When businesses are new to social media, I always recommend that they spend time lurking around the social media networks they plan to use.
The advice isn’t as unsavory as it may sound. After all, I’m not talking about spying around street corners but instead observing the competition on social media.
For example, how do other authors engage with readers? Who do they follow? Who follows them? How often do they post?
You get the idea.
One way to learn is through imitation. For example, more than one author has learned to write well by arduously typing the manuscript of an acclaimed author.
What can you possibly learn? Well first, you’ll get a lot faster at typing. You’ll also be able to examine how the plot develops, how the author constructs scenes, and how writers develop their characters and dialogue.
So what exactly will your competition teach you about social media?
10 Things to Discover About Your Competition’s Social Media Use
- Do the authors you’re watching thank their followers as a group or do they thank them individually?
- How many writers converse on social media, answering questions and asking questions? Or do they merely post information?
- Are the authors you’re watching post images and videos? Hopefully, every tweet and Facebook post has an image.
- Do you get the sense that they’re having fun on social media, or do their posts and interactions seem forced? Do they have a relaxed style? Do they use emoticons or emojis?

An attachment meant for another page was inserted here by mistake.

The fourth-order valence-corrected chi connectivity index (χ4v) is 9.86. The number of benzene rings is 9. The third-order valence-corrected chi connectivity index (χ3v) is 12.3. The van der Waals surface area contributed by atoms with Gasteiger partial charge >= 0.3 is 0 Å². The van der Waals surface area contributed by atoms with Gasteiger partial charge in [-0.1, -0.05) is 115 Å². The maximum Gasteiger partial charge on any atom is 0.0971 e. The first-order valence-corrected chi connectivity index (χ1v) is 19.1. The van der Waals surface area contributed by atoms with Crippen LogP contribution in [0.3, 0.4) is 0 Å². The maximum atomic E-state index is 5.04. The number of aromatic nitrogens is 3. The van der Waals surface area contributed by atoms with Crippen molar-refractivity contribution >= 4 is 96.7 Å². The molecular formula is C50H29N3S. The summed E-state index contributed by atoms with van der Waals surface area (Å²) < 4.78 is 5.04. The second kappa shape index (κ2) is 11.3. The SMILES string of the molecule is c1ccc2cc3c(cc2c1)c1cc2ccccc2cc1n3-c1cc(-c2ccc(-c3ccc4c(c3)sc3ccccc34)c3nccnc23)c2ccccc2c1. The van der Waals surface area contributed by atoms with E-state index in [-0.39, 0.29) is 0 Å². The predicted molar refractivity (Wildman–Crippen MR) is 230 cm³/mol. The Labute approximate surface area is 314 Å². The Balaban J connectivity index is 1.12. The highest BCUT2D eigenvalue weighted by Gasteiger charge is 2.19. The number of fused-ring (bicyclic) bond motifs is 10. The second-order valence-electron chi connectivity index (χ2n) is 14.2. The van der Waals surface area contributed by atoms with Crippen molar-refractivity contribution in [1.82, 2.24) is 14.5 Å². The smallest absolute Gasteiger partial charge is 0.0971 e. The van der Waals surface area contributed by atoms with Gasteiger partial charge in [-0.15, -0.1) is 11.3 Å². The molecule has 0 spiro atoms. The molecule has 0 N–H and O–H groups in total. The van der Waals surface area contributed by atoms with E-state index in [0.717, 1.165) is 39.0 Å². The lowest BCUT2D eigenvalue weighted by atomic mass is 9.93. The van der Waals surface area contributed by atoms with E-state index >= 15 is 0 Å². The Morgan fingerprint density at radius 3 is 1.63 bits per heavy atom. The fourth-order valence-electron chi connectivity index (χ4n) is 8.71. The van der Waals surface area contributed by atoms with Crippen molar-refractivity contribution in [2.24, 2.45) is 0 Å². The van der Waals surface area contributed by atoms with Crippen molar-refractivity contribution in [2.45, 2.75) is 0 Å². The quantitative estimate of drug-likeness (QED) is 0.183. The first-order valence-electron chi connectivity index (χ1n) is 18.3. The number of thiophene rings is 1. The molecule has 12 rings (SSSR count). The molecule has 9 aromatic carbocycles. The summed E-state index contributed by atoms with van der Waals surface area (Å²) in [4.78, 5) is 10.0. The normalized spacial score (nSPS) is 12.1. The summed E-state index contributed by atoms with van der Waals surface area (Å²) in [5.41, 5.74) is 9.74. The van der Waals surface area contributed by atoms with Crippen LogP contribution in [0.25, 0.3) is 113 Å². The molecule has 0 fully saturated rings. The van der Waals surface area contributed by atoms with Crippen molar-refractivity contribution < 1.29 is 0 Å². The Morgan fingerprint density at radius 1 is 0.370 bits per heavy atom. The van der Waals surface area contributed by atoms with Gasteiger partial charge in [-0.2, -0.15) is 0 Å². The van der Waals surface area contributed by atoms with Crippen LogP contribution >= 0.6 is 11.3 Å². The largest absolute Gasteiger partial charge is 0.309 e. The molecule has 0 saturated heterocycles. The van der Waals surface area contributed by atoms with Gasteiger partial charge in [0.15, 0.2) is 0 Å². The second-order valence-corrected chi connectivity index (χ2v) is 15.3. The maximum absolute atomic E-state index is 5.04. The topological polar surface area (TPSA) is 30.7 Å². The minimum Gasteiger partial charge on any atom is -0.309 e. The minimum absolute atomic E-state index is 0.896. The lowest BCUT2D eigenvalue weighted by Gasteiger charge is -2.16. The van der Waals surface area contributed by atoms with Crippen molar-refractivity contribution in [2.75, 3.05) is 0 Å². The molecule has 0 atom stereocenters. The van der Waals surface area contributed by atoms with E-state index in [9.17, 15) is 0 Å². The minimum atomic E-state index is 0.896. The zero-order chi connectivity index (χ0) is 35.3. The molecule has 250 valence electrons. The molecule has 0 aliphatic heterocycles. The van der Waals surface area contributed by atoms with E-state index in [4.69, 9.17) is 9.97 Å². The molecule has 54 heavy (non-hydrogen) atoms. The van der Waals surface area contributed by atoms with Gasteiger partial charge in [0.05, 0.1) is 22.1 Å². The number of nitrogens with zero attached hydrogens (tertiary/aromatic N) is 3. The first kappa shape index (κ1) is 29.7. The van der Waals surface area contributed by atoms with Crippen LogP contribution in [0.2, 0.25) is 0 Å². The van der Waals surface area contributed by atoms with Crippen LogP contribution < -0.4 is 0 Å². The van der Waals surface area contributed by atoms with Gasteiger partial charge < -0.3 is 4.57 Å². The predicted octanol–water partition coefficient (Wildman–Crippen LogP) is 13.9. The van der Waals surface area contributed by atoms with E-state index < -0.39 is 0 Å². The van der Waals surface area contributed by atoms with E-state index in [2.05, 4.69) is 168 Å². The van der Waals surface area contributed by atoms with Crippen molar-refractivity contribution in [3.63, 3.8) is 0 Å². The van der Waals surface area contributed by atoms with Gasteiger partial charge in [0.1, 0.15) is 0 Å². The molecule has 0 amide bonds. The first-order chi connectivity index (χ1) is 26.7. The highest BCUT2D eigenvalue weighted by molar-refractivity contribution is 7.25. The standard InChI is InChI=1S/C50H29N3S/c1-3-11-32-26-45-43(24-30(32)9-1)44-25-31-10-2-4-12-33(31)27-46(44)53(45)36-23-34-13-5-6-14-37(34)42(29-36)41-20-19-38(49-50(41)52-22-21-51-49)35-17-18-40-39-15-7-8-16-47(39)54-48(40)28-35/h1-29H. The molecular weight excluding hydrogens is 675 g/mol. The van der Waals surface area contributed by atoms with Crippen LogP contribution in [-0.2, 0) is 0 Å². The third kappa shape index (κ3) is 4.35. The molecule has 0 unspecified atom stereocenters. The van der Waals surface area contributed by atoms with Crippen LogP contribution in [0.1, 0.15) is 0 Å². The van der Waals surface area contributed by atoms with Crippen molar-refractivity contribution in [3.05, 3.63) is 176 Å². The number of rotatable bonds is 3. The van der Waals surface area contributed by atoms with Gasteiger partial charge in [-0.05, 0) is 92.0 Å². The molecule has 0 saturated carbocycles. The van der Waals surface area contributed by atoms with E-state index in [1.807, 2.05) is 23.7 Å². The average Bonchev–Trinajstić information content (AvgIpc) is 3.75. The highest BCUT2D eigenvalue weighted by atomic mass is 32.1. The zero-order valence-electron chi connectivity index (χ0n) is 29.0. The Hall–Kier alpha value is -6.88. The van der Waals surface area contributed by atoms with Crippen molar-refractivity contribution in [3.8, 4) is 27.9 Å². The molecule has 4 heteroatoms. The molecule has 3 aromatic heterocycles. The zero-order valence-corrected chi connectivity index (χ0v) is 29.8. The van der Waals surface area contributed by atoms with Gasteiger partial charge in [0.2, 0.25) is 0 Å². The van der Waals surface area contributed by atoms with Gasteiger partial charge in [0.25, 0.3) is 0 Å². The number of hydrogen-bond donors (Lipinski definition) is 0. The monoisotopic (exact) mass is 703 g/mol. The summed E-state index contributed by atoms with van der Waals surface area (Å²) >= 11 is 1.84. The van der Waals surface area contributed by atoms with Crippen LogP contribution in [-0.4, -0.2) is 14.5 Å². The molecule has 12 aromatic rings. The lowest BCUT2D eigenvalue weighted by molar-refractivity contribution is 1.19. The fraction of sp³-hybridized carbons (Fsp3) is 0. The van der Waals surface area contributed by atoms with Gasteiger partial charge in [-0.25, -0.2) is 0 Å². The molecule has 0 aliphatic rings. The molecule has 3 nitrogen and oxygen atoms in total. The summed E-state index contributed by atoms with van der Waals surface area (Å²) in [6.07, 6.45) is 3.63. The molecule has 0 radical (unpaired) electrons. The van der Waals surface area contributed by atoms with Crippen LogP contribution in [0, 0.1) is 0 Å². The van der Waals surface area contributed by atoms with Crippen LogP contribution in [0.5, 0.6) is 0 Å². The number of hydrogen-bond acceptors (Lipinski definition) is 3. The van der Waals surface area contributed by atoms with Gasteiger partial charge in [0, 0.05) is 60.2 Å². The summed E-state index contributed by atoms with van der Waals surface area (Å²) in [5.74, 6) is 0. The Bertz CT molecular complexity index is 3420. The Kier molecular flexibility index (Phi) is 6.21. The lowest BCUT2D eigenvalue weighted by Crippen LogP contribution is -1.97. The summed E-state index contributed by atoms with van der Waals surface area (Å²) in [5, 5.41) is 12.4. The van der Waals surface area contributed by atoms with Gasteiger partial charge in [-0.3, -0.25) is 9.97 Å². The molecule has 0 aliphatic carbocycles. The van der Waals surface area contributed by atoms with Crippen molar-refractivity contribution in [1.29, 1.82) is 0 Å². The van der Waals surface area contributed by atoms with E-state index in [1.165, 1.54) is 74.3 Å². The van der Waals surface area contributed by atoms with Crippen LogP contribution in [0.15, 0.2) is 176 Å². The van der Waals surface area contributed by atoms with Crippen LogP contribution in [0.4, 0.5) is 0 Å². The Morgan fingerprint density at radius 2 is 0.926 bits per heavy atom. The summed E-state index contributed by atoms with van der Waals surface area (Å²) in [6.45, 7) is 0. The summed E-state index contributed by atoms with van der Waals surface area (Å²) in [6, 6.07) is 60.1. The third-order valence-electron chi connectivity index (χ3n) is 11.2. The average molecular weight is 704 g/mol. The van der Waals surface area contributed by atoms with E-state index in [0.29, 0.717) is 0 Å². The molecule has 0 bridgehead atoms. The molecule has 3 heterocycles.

- Examine their hashtag use. Which ones are the observed writers using?
- Is engagement high on their posts?
- Are the writers taking time to create branded images that carry their website link or Twitter handle?
- Who are they following?
- Take a look at who follows them.
- What is their posting schedule? Do they break from posting for days at a time or are they consistent?
7 Social Media Best Practices
Once you spend time lurking about, try to develop some of these best practices:
- Upload a picture of yourself for your avatar. Don’t be an egghead or use an photo of your cat, dog, book cover or favorite lake as your avatar. Your avatar needs to appear professionally. If you don’t want to hire a photographer, ask a friend to take a picture of you. Don’t wear sunglasses or a hat.
- Use Canva.com or PicMonkey to create a banner. Find and use copyright-free pictures at LibreStock.com to create visuals for your social media posts.
- Don’t waste the space for your bio. Your avatars and bios are searchable on the Internet, and you want to use your bios to advance your author brand and your professional appearance.
- Adhere to all character lengths.
- Interact with your colleagues. Although I used the term competition in the headline for this post, you really don’t have competition on social media. Authors who write in your genre are your colleagues. So reach out to them for co-promotion opportunities.
- Never spam your followers, friends or fans with messages to buy your book or sign up for a giveaway.
Pay attention to the 80/20 rule. Eighty percent of the time you’ll need to post Not interacting socially with other writers. It’s important to be friendly on Twitter and promote the blogs of other companies in your niche.
Frances Caballo is a social media strategist and manager and the author of six books on social media. Click here to schedule an appointment with her.